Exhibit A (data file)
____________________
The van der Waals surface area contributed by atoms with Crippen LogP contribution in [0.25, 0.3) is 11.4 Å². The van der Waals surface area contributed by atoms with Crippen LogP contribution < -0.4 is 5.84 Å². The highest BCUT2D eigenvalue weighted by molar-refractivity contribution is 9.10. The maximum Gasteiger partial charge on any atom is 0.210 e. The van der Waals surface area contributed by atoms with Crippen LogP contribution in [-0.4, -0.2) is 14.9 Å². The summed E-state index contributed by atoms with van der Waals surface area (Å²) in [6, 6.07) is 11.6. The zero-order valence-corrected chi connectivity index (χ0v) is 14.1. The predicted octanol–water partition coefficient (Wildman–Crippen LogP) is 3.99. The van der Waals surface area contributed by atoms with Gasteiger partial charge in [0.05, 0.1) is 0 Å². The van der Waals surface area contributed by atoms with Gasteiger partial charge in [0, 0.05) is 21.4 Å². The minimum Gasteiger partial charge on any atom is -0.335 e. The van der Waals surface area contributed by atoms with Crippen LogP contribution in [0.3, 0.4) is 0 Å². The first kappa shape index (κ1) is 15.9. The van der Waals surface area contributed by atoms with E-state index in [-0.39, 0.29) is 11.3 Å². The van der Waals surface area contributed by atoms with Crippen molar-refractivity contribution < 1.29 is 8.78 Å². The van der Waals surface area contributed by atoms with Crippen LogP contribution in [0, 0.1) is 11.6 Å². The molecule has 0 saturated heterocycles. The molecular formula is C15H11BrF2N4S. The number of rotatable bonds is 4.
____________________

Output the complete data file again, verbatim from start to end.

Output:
The van der Waals surface area contributed by atoms with Crippen LogP contribution in [0.25, 0.3) is 11.4 Å². The van der Waals surface area contributed by atoms with Crippen LogP contribution < -0.4 is 5.84 Å². The highest BCUT2D eigenvalue weighted by molar-refractivity contribution is 9.10. The maximum Gasteiger partial charge on any atom is 0.210 e. The van der Waals surface area contributed by atoms with Crippen LogP contribution in [-0.4, -0.2) is 14.9 Å². The summed E-state index contributed by atoms with van der Waals surface area (Å²) in [6, 6.07) is 11.6. The zero-order valence-corrected chi connectivity index (χ0v) is 14.1. The predicted octanol–water partition coefficient (Wildman–Crippen LogP) is 3.99. The van der Waals surface area contributed by atoms with Gasteiger partial charge in [0.05, 0.1) is 0 Å². The van der Waals surface area contributed by atoms with Gasteiger partial charge in [0, 0.05) is 21.4 Å². The minimum Gasteiger partial charge on any atom is -0.335 e. The van der Waals surface area contributed by atoms with Crippen LogP contribution in [0.3, 0.4) is 0 Å². The first kappa shape index (κ1) is 15.9. The van der Waals surface area contributed by atoms with E-state index in [-0.39, 0.29) is 11.3 Å². The van der Waals surface area contributed by atoms with Crippen molar-refractivity contribution < 1.29 is 8.78 Å². The van der Waals surface area contributed by atoms with Crippen LogP contribution in [0, 0.1) is 11.6 Å². The molecule has 0 saturated heterocycles. The molecular formula is C15H11BrF2N4S. The number of rotatable bonds is 4.